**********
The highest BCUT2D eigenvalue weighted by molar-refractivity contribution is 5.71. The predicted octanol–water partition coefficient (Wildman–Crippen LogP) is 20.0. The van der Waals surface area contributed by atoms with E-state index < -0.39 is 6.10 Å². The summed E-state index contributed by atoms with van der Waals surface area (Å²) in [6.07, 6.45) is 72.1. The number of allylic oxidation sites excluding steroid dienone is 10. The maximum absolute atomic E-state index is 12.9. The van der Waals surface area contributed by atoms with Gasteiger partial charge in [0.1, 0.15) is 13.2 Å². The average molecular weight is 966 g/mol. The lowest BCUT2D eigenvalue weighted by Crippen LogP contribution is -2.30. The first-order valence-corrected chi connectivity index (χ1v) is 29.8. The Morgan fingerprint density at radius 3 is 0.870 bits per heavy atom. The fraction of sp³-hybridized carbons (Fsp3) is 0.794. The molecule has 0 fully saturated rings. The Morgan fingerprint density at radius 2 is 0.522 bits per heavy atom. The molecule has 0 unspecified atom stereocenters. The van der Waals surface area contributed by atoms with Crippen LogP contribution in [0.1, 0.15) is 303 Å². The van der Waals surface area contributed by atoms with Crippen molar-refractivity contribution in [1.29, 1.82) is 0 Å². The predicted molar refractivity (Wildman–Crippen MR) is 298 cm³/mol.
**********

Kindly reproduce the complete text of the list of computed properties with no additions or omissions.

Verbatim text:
The highest BCUT2D eigenvalue weighted by molar-refractivity contribution is 5.71. The predicted octanol–water partition coefficient (Wildman–Crippen LogP) is 20.0. The van der Waals surface area contributed by atoms with E-state index < -0.39 is 6.10 Å². The summed E-state index contributed by atoms with van der Waals surface area (Å²) in [6.07, 6.45) is 72.1. The number of allylic oxidation sites excluding steroid dienone is 10. The maximum absolute atomic E-state index is 12.9. The van der Waals surface area contributed by atoms with Gasteiger partial charge in [0.1, 0.15) is 13.2 Å². The average molecular weight is 966 g/mol. The lowest BCUT2D eigenvalue weighted by Crippen LogP contribution is -2.30. The first-order valence-corrected chi connectivity index (χ1v) is 29.8. The Morgan fingerprint density at radius 3 is 0.870 bits per heavy atom. The fraction of sp³-hybridized carbons (Fsp3) is 0.794. The molecule has 0 fully saturated rings. The Morgan fingerprint density at radius 2 is 0.522 bits per heavy atom. The molecule has 0 unspecified atom stereocenters. The van der Waals surface area contributed by atoms with Crippen LogP contribution in [0.1, 0.15) is 303 Å². The van der Waals surface area contributed by atoms with Crippen molar-refractivity contribution in [1.29, 1.82) is 0 Å². The predicted molar refractivity (Wildman–Crippen MR) is 298 cm³/mol.